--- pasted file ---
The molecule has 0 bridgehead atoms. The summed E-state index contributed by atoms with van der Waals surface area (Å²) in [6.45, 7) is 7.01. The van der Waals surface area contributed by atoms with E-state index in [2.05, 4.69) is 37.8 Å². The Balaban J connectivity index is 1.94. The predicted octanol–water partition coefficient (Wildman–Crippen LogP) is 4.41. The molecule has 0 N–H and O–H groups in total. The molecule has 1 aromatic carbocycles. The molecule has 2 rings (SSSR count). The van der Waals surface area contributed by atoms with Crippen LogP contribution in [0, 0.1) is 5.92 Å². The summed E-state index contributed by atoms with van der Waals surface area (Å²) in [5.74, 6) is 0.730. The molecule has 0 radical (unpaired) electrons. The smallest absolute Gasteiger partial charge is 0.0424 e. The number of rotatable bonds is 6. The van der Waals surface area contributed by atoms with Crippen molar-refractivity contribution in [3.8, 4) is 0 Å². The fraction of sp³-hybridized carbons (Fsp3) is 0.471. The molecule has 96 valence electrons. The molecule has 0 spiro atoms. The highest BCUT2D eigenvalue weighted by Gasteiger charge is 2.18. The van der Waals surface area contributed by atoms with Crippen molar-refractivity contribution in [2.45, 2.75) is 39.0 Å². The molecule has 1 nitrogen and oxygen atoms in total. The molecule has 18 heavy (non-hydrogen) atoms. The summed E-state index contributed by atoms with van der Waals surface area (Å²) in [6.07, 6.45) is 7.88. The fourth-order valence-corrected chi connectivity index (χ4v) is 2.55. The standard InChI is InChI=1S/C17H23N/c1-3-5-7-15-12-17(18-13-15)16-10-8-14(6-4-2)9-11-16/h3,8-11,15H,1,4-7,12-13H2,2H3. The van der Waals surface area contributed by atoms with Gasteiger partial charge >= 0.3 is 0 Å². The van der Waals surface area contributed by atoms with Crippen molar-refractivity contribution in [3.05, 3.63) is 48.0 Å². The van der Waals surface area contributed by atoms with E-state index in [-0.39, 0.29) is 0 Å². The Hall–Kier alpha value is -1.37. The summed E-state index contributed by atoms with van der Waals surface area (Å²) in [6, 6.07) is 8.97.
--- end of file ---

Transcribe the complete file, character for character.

The molecule has 0 bridgehead atoms. The summed E-state index contributed by atoms with van der Waals surface area (Å²) in [6.45, 7) is 7.01. The van der Waals surface area contributed by atoms with E-state index in [2.05, 4.69) is 37.8 Å². The Balaban J connectivity index is 1.94. The predicted octanol–water partition coefficient (Wildman–Crippen LogP) is 4.41. The molecule has 0 N–H and O–H groups in total. The molecule has 1 aromatic carbocycles. The molecule has 2 rings (SSSR count). The van der Waals surface area contributed by atoms with Crippen LogP contribution in [0, 0.1) is 5.92 Å². The summed E-state index contributed by atoms with van der Waals surface area (Å²) in [5.74, 6) is 0.730. The molecule has 0 radical (unpaired) electrons. The smallest absolute Gasteiger partial charge is 0.0424 e. The number of rotatable bonds is 6. The van der Waals surface area contributed by atoms with Crippen molar-refractivity contribution in [3.8, 4) is 0 Å². The fraction of sp³-hybridized carbons (Fsp3) is 0.471. The molecule has 96 valence electrons. The molecule has 0 spiro atoms. The highest BCUT2D eigenvalue weighted by Gasteiger charge is 2.18. The van der Waals surface area contributed by atoms with Crippen molar-refractivity contribution in [2.45, 2.75) is 39.0 Å². The molecule has 1 nitrogen and oxygen atoms in total. The molecule has 18 heavy (non-hydrogen) atoms. The summed E-state index contributed by atoms with van der Waals surface area (Å²) in [6.07, 6.45) is 7.88. The fourth-order valence-corrected chi connectivity index (χ4v) is 2.55. The standard InChI is InChI=1S/C17H23N/c1-3-5-7-15-12-17(18-13-15)16-10-8-14(6-4-2)9-11-16/h3,8-11,15H,1,4-7,12-13H2,2H3. The van der Waals surface area contributed by atoms with Gasteiger partial charge >= 0.3 is 0 Å². The van der Waals surface area contributed by atoms with Crippen molar-refractivity contribution in [3.05, 3.63) is 48.0 Å². The van der Waals surface area contributed by atoms with E-state index in [-0.39, 0.29) is 0 Å². The Hall–Kier alpha value is -1.37. The summed E-state index contributed by atoms with van der Waals surface area (Å²) in [6, 6.07) is 8.97.